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ChatGPT can't pass these medical exams – yet

Maybe letting AI models loose on patients ain't a great idea, prof tells us

ChatGPT has failed to pass the American College of Gastroenterology exams and is not capable of generating accurate medical information for patients, doctors have warned.

A study led by physicians at the Feinstein Institutes for Medical Research tested both variants of ChatGPT – powered by OpenAI's older GPT-3.5 model and the latest GPT-4 system. The academic team copy and pasted the multiple choice questions taken from the 2021 and 2022 American College of Gastroenterology (ACG) Self-Assessment Tests into the bot, and analyzed the software's responses.

Interestingly, the less advanced version based on GPT-3.5 answered 65.1 percent of the 455 questions correctly while the more powerful GPT-4 scored 62.4 percent. How that happened is hard to explain as OpenAI is secretive about the way it trains its models. Its spokespeople told us, at least, both models were trained on data dated as recent as September 2021.

In any case, neither result was good enough to reach the 70 percent threshold to pass the exams.

Arvind Trindade, an associate professor at The Feinstein Institutes for Medical Research and senior author of the study published in the American Journal of Gastroenterology, told The Register.

"Although the score is not far away from passing or obtaining a 70 percent, I would argue that for medical advice or medical education, the score should be over 95."

"I don't think a patient would be comfortable with a doctor that only knows 70 percent of his or her medical field. If we demand this high standard for our doctors, we should demand this high standard from medical chatbots," he added.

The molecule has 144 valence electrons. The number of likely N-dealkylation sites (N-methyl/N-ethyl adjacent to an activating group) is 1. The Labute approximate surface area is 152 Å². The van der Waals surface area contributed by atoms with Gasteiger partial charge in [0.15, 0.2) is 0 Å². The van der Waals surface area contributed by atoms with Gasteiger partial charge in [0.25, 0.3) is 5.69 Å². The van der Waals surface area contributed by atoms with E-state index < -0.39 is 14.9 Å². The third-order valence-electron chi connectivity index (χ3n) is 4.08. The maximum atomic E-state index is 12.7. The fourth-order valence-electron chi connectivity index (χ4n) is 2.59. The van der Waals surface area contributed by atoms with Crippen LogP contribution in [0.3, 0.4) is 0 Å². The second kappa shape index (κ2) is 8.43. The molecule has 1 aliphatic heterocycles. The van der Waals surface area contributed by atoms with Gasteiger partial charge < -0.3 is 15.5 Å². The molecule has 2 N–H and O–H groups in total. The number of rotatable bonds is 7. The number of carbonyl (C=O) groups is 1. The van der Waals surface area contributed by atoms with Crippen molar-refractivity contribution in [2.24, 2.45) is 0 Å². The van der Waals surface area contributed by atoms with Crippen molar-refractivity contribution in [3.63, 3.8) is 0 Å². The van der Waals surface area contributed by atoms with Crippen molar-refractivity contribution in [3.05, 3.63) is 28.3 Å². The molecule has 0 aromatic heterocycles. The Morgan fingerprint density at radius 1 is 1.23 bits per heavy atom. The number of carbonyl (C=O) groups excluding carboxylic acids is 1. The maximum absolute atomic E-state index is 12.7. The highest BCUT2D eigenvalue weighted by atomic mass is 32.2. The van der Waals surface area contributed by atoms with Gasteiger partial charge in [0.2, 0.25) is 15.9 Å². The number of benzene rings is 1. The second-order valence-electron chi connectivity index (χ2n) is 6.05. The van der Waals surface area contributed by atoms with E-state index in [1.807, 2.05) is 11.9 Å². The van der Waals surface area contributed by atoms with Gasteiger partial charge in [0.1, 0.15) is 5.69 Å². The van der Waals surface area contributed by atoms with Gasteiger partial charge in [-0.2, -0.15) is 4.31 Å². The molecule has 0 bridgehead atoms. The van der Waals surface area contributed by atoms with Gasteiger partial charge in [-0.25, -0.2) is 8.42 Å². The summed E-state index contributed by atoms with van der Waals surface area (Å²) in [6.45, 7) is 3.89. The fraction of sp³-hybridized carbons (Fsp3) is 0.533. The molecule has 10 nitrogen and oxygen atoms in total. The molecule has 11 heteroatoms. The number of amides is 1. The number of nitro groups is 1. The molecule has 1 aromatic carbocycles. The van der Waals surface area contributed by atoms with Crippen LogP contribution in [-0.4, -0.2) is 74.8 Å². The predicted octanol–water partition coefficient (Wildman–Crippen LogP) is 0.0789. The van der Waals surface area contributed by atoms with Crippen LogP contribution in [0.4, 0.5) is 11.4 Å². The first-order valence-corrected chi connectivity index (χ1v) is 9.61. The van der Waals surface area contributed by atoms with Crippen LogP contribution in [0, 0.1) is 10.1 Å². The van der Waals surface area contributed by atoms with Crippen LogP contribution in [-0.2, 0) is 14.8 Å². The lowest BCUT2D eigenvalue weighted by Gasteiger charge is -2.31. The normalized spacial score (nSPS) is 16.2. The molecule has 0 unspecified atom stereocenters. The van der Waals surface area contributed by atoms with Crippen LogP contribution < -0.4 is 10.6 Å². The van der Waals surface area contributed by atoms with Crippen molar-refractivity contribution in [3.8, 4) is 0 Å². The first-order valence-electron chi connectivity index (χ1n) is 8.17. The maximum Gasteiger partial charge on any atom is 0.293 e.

The American College of Gastroenterology trains physicians, and its tests are used as practice for official exams. To become a board-certified gastroenterologist, doctors need to pass the American Board of Internal Medicine Gastroenterology examination. That takes knowledge and study – not just gut feeling.

ChatGPT generates responses by predicting the next word in a given sentence. AI learns common patterns in its training data to figure out what word should go next, and is partially effective at recalling information. Although the technology has improved rapidly, it's not perfect and is often prone to hallucinating false facts – especially if it's being quizzed on niche subjects that may not be present in its training data.

"ChatGPT's basic function is to predict the next word in a string of text to produce an expected response based on available information, regardless of whether such a response is factually correct or not. It does not have any intrinsic understanding of a topic or issue," the paper explains.

Trindade told us that it's possible that the gastroenterology-related information on webpages used to train the software is not accurate, and that the best resources like medical journals or databases should be used. 

These resources, however, are not readily available and can be locked up behind paywalls. In that case, ChatGPT may not have been sufficiently exposed to the expert knowledge.

"The results are only applicable to ChatGPT – other chatbots need to be validated. The crux of the issue is where these chatbots are obtaining the information. In its current form ChatGPT should not be used for medical advice or medical education," Trindade concluded. ®

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